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Autonomy, Microcredentials Address Need for Effective STEM Educators in Grant-funded Professional Learning Program Co-developed by Alumni Distinguished Graduate Professor Gail Jones

Alumni Distinguished Graduate Professor Gail Jones

Research has tied teacher motivation to autonomy, which is why a new grant-funded project involving NC State College of Education Alumni Distinguished Graduate Professor Gail Jones 

is researching teacher-directed microcredentials as a form of professional development.

“Gaining Retention and Effectiveness through Advancing Teacher-Centered STEM Professional Learning for STEM Elementary Teachers in Rural Communities” will provide teachers in high-need school districts with a professional learning program that includes teacher-identified learning needs and goals, competency-based online microcredentials, microcredential coaching and support, and teacher compensation and recognition for achievements. 

The project will be conducted in collaboration with Appalachian State University. The College of Education will receive $254,813 of the overall $993,814 in funding from the National Science Foundation. 

“If we want to empower teachers to be highly effective and if we want to retain highly effective teachers, we need to support their autonomy related to both professional development as well as instructional decisions,” Jones said. “Educators have suggested that microcredentials are effective, but there is little research to support the claim, so we are excited to be able to dig into this approach to professional development.”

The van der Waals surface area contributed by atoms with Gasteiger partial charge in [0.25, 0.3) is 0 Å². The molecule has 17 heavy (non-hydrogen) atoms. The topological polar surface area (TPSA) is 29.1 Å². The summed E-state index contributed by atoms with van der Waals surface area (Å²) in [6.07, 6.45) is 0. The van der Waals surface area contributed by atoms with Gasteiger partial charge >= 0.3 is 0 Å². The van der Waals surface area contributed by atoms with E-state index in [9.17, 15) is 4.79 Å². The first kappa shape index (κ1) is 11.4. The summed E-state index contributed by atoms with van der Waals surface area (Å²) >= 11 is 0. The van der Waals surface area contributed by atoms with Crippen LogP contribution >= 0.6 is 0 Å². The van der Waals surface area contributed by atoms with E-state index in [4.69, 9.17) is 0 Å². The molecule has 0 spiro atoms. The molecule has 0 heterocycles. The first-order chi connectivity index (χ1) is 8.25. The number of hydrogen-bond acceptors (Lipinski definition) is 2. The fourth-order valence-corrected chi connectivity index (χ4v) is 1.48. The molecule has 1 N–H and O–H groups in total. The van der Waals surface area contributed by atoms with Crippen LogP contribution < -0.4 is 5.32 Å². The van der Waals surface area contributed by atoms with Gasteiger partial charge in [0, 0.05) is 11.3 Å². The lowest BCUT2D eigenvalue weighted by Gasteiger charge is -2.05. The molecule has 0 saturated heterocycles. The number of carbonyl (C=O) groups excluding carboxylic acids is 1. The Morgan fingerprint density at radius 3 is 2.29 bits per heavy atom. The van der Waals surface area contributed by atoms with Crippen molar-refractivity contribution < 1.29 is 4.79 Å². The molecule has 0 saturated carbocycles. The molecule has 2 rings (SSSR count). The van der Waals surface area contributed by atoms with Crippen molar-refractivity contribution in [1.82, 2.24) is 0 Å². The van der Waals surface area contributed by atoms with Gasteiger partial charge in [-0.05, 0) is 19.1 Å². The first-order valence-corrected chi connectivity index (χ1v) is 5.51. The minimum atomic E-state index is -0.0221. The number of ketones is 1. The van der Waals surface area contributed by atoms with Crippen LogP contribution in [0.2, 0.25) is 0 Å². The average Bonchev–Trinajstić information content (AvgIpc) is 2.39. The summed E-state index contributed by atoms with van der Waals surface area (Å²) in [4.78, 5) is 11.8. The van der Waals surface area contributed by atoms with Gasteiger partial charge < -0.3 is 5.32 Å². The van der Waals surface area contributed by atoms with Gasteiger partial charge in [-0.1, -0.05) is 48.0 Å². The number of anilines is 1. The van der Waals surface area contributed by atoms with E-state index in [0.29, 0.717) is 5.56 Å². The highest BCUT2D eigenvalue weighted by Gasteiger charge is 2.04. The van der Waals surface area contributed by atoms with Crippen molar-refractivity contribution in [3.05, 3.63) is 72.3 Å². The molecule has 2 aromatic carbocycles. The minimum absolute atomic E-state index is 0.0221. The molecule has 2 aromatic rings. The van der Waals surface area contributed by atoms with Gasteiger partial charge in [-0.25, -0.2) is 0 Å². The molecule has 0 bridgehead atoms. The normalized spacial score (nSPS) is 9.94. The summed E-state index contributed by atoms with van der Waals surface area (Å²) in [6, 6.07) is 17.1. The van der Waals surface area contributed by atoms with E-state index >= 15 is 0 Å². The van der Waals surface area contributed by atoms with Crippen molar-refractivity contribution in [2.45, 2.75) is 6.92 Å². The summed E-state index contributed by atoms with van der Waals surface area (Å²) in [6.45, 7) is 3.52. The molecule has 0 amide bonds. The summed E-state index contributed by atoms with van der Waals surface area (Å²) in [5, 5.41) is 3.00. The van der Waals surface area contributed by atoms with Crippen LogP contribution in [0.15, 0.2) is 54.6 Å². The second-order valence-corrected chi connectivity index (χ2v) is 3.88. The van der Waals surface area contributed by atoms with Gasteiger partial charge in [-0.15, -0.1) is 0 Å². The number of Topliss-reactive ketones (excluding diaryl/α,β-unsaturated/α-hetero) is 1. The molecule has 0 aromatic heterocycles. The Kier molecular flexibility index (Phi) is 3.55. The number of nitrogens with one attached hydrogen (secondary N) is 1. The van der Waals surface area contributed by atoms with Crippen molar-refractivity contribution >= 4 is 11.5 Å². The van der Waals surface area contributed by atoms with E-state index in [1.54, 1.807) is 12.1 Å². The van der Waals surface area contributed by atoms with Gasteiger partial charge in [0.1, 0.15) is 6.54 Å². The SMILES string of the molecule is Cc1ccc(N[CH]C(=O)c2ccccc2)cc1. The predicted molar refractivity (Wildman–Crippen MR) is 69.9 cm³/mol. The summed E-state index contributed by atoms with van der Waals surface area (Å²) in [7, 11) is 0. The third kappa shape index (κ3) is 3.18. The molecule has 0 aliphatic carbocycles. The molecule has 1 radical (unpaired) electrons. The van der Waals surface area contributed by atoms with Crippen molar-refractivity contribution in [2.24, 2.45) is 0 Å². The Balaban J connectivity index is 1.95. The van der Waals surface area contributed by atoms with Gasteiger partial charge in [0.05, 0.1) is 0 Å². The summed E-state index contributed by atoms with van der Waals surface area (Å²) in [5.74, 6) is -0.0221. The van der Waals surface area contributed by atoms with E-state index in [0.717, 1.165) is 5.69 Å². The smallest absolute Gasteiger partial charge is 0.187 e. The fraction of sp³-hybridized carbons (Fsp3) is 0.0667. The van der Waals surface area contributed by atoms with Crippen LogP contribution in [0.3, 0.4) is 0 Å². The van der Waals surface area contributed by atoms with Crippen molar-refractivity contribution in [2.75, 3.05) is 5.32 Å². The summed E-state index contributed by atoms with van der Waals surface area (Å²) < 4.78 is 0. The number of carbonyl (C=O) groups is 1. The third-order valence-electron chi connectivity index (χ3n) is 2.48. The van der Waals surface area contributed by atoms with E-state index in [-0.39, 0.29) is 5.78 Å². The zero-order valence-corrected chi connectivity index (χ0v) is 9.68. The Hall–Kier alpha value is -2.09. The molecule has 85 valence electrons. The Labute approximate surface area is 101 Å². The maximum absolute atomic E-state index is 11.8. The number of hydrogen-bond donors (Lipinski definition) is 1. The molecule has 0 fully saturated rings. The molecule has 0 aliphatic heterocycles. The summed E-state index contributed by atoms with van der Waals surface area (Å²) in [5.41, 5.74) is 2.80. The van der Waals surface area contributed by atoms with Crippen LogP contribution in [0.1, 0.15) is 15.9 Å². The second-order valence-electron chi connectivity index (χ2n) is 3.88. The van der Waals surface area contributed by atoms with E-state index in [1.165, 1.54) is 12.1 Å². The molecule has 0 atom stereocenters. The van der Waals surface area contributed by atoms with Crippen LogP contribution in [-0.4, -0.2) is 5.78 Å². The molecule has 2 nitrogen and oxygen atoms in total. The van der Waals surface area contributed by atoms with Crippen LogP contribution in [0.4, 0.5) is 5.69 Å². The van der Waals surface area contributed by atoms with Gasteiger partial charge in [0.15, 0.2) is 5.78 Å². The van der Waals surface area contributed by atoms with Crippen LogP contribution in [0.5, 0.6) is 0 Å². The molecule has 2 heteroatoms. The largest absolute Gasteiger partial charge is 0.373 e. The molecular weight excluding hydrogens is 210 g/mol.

The first phase of the project will focus on the selection of STEM-focused microcredentials to create a repository of professional learning experiences while the second phase will test the impact of the professional learning model on teacher retention and effectiveness. 

Participating teachers from rural western school systems will have the ability to direct their own personal growth with support from coaches by selecting microcredentials that are related to their own professional goals. For example, a teacher interested in the integration of data analytics in the classroom could work through a module that will introduce them to effective strategies to introduce this into their instruction.

The project will specifically focus on educators in rural schools, Jones said, because of a strong need to develop and retain strong and effective STEM educators in those communities, where access to professional development opportunities is often more limited. 

“Rural teachers often have to travel significant distances to participate in professional development and their opportunities are often limited,” Jones said. “There is a tremendous need to assist rural school systems with effective STEM professional development for teachers.”